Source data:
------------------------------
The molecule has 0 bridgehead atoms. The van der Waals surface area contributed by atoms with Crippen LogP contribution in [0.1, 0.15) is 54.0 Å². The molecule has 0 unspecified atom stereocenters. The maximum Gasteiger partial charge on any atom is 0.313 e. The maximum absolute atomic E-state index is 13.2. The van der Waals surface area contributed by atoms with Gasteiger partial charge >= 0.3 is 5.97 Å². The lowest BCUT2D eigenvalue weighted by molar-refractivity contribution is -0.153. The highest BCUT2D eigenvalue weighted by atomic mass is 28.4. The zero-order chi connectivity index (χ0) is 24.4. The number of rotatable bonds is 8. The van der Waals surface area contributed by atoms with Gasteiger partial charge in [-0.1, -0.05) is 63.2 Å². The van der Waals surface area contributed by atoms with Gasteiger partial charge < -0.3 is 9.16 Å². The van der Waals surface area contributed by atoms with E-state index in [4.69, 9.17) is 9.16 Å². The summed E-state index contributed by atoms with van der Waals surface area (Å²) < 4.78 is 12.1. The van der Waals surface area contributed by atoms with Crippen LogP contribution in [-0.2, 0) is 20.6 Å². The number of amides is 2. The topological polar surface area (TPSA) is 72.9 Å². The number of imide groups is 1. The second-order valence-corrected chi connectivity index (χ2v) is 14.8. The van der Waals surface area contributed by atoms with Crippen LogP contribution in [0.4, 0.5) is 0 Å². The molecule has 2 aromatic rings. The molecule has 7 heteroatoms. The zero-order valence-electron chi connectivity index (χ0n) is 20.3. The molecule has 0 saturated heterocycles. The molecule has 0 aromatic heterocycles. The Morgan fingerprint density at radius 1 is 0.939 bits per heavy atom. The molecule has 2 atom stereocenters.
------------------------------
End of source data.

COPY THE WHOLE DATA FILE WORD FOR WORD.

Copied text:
The molecule has 0 bridgehead atoms. The van der Waals surface area contributed by atoms with Crippen LogP contribution in [0.1, 0.15) is 54.0 Å². The molecule has 0 unspecified atom stereocenters. The maximum Gasteiger partial charge on any atom is 0.313 e. The maximum absolute atomic E-state index is 13.2. The van der Waals surface area contributed by atoms with Gasteiger partial charge >= 0.3 is 5.97 Å². The lowest BCUT2D eigenvalue weighted by molar-refractivity contribution is -0.153. The highest BCUT2D eigenvalue weighted by atomic mass is 28.4. The zero-order chi connectivity index (χ0) is 24.4. The number of rotatable bonds is 8. The van der Waals surface area contributed by atoms with Gasteiger partial charge in [-0.1, -0.05) is 63.2 Å². The van der Waals surface area contributed by atoms with Gasteiger partial charge < -0.3 is 9.16 Å². The van der Waals surface area contributed by atoms with E-state index in [4.69, 9.17) is 9.16 Å². The summed E-state index contributed by atoms with van der Waals surface area (Å²) < 4.78 is 12.1. The van der Waals surface area contributed by atoms with Crippen LogP contribution in [-0.2, 0) is 20.6 Å². The number of amides is 2. The topological polar surface area (TPSA) is 72.9 Å². The number of imide groups is 1. The second-order valence-corrected chi connectivity index (χ2v) is 14.8. The van der Waals surface area contributed by atoms with Crippen LogP contribution in [0.4, 0.5) is 0 Å². The molecule has 2 aromatic rings. The molecule has 7 heteroatoms. The zero-order valence-electron chi connectivity index (χ0n) is 20.3. The molecule has 0 saturated heterocycles. The molecule has 0 aromatic heterocycles. The Morgan fingerprint density at radius 1 is 0.939 bits per heavy atom. The molecule has 2 atom stereocenters.